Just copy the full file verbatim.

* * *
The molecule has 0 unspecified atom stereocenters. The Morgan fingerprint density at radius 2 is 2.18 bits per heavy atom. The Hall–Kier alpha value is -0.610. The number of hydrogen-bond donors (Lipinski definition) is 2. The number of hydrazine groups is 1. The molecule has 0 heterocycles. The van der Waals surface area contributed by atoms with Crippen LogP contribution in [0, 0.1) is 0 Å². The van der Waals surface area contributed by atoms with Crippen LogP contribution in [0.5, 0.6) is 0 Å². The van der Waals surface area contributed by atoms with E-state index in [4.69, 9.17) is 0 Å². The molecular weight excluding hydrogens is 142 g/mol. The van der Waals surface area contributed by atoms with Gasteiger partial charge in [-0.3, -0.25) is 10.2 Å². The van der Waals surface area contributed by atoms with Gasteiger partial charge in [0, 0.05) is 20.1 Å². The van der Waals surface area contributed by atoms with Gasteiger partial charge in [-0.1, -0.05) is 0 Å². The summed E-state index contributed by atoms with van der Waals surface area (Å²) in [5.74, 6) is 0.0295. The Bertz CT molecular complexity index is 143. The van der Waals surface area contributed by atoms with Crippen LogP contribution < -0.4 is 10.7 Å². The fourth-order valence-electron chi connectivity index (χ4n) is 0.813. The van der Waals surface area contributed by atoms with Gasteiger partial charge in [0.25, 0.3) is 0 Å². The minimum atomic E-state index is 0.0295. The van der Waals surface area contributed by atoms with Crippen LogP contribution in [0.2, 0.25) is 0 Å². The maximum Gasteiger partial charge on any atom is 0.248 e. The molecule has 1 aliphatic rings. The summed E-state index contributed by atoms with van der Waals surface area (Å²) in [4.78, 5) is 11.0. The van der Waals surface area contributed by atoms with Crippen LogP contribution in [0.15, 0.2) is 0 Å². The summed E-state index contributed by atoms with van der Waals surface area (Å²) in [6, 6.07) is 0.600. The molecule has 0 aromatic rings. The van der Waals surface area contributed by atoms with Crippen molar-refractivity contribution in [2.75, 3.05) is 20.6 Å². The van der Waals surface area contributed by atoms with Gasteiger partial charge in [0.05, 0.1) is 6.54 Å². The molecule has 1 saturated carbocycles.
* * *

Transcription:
The molecule has 0 unspecified atom stereocenters. The Morgan fingerprint density at radius 2 is 2.18 bits per heavy atom. The Hall–Kier alpha value is -0.610. The number of hydrogen-bond donors (Lipinski definition) is 2. The number of hydrazine groups is 1. The molecule has 0 heterocycles. The van der Waals surface area contributed by atoms with Crippen LogP contribution in [0, 0.1) is 0 Å². The van der Waals surface area contributed by atoms with Crippen LogP contribution in [0.5, 0.6) is 0 Å². The van der Waals surface area contributed by atoms with E-state index in [4.69, 9.17) is 0 Å². The molecular weight excluding hydrogens is 142 g/mol. The van der Waals surface area contributed by atoms with Gasteiger partial charge in [-0.3, -0.25) is 10.2 Å². The van der Waals surface area contributed by atoms with Gasteiger partial charge in [0, 0.05) is 20.1 Å². The van der Waals surface area contributed by atoms with Gasteiger partial charge in [-0.1, -0.05) is 0 Å². The summed E-state index contributed by atoms with van der Waals surface area (Å²) in [5.74, 6) is 0.0295. The Bertz CT molecular complexity index is 143. The van der Waals surface area contributed by atoms with Crippen LogP contribution < -0.4 is 10.7 Å². The fourth-order valence-electron chi connectivity index (χ4n) is 0.813. The van der Waals surface area contributed by atoms with Gasteiger partial charge in [0.25, 0.3) is 0 Å². The minimum atomic E-state index is 0.0295. The van der Waals surface area contributed by atoms with Crippen LogP contribution in [0.2, 0.25) is 0 Å². The maximum Gasteiger partial charge on any atom is 0.248 e. The molecule has 1 aliphatic rings. The summed E-state index contributed by atoms with van der Waals surface area (Å²) in [4.78, 5) is 11.0. The van der Waals surface area contributed by atoms with Crippen LogP contribution in [0.15, 0.2) is 0 Å². The summed E-state index contributed by atoms with van der Waals surface area (Å²) in [6, 6.07) is 0.600. The molecule has 0 aromatic rings. The van der Waals surface area contributed by atoms with Crippen molar-refractivity contribution in [2.75, 3.05) is 20.6 Å². The van der Waals surface area contributed by atoms with Gasteiger partial charge in [0.05, 0.1) is 6.54 Å². The molecule has 1 saturated carbocycles.